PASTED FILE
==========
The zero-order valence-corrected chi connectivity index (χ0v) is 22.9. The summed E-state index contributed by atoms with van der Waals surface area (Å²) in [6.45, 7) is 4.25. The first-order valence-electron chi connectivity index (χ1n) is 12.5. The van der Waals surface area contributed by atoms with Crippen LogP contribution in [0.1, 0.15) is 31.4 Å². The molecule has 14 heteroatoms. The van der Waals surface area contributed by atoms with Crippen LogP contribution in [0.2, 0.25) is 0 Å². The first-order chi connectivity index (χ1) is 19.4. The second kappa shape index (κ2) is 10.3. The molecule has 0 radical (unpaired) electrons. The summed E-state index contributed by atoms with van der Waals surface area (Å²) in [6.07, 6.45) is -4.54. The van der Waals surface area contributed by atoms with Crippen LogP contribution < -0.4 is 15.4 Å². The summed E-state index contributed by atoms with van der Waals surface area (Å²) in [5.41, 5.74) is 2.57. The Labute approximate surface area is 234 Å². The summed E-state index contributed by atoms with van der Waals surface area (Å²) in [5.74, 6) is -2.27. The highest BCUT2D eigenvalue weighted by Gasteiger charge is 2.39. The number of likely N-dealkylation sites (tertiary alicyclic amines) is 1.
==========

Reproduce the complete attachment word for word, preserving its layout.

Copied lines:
The zero-order valence-corrected chi connectivity index (χ0v) is 22.9. The summed E-state index contributed by atoms with van der Waals surface area (Å²) in [6.45, 7) is 4.25. The first-order valence-electron chi connectivity index (χ1n) is 12.5. The van der Waals surface area contributed by atoms with Crippen LogP contribution in [0.1, 0.15) is 31.4 Å². The molecule has 14 heteroatoms. The van der Waals surface area contributed by atoms with Crippen LogP contribution in [0.2, 0.25) is 0 Å². The first-order chi connectivity index (χ1) is 19.4. The second kappa shape index (κ2) is 10.3. The molecule has 0 radical (unpaired) electrons. The summed E-state index contributed by atoms with van der Waals surface area (Å²) in [6.07, 6.45) is -4.54. The van der Waals surface area contributed by atoms with Crippen LogP contribution < -0.4 is 15.4 Å². The summed E-state index contributed by atoms with van der Waals surface area (Å²) in [5.41, 5.74) is 2.57. The Labute approximate surface area is 234 Å². The summed E-state index contributed by atoms with van der Waals surface area (Å²) in [5.74, 6) is -2.27. The highest BCUT2D eigenvalue weighted by Gasteiger charge is 2.39. The number of likely N-dealkylation sites (tertiary alicyclic amines) is 1.